Water Intake, Salt Intake, and Junk Science

Posted by Kayla Castro
May 29 2015

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With summer coming on, many of you are probably worried about taking in enough water throughout the day and especially at workouts. But you shouldn’t.

The idea that you need to be drinking the recommended “at least eight glasses of water per day” for health and performance results is a) based on junk science, and b) contrary to what we’ve seen succeed for our athletes. As Mark Sisson notes, “…there is no evidence that drinking eight or more glasses prevents constipation, kidney stones, bladder cancer, urinary tract infections or that it guarantees you’ll have clear skin and a toxic-free liver….On the other hand, there are some possible health consequences of overdoing this hydration thing. Chronic over-consumption of water can cause the relative concentration of important electrolytes in the blood to drop, a condition called hyponatremia, which in turn forces water out of the bloodstream and into cells, causing them to swell. Not a big deal for a muscle cell, but catastrophic when it’s a brain cell and there’s no extra space to expand into.”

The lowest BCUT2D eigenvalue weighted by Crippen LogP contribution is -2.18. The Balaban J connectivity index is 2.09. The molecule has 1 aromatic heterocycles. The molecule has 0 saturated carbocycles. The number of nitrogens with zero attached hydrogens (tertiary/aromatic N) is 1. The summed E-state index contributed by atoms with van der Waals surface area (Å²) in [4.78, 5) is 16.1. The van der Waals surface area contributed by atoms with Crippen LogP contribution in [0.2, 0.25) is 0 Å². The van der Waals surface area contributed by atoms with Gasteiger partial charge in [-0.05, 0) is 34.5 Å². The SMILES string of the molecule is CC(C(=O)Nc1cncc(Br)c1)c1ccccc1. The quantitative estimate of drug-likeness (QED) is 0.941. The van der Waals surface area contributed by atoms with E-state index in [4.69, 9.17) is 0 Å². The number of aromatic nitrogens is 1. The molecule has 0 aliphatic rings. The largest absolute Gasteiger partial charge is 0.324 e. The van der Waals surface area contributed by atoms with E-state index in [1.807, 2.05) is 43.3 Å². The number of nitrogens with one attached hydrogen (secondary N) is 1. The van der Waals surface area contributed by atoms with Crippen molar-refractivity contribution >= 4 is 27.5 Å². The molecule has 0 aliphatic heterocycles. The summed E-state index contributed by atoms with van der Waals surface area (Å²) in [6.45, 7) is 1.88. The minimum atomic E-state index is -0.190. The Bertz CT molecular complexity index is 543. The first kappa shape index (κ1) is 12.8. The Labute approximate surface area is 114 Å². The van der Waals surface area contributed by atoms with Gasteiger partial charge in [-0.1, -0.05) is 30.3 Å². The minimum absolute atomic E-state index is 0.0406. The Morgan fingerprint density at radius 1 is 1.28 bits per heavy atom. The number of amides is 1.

This leads us to a topic that CrossFit has taken head on: sports drink companies marketing to athletes and the net results being common issues of cramping and in more serious cases Exercise Associated Hyponatremia (which can lead to what Sisson is describing above: swelling of the brain, and possibly death).

Further, many of you have been probably told by your doctor or seen information in the media warning you about excessive salt intake. The science behind the salt is dangerous for your health has been thoroughly debunked by Gary Taubes as far back as 1998. But health professionals and media continue to promote this concept.

The combination of lowering your salt intake and raising your water intake can combine to create a dangerous results. You should drink when you’re thirsty and eat Paleo. If you begin cramping in a workout, you should NOT drink water. As Arlington starts to heat up, you may want to increase your salt intake by simply adding salt to your meals. For some of our more active members, you may want to have some Endurolytes before an especially long workout as well.

[Originally posted Potomac CrossFit 150507]

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